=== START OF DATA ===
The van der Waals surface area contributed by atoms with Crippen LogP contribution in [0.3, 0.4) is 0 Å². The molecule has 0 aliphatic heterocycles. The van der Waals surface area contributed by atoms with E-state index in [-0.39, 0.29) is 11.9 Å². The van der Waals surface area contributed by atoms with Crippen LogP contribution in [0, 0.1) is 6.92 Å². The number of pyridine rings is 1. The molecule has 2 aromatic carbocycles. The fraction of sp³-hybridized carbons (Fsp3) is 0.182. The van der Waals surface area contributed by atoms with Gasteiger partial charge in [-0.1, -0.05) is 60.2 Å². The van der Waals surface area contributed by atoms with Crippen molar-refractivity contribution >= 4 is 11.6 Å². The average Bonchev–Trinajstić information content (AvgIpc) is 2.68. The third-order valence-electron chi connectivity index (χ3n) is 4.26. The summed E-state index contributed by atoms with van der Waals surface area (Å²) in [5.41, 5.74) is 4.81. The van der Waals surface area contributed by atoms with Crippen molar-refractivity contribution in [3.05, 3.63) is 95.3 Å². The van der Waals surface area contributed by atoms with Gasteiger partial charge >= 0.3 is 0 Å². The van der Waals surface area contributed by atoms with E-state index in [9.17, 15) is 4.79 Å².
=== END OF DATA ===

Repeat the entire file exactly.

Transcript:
The van der Waals surface area contributed by atoms with Crippen LogP contribution in [0.3, 0.4) is 0 Å². The molecule has 0 aliphatic heterocycles. The van der Waals surface area contributed by atoms with E-state index in [-0.39, 0.29) is 11.9 Å². The van der Waals surface area contributed by atoms with Crippen LogP contribution in [0, 0.1) is 6.92 Å². The number of pyridine rings is 1. The molecule has 2 aromatic carbocycles. The fraction of sp³-hybridized carbons (Fsp3) is 0.182. The van der Waals surface area contributed by atoms with Gasteiger partial charge in [-0.1, -0.05) is 60.2 Å². The van der Waals surface area contributed by atoms with Crippen molar-refractivity contribution >= 4 is 11.6 Å². The average Bonchev–Trinajstić information content (AvgIpc) is 2.68. The third-order valence-electron chi connectivity index (χ3n) is 4.26. The summed E-state index contributed by atoms with van der Waals surface area (Å²) in [5.41, 5.74) is 4.81. The van der Waals surface area contributed by atoms with Crippen molar-refractivity contribution in [3.05, 3.63) is 95.3 Å². The van der Waals surface area contributed by atoms with Gasteiger partial charge >= 0.3 is 0 Å². The van der Waals surface area contributed by atoms with E-state index in [9.17, 15) is 4.79 Å².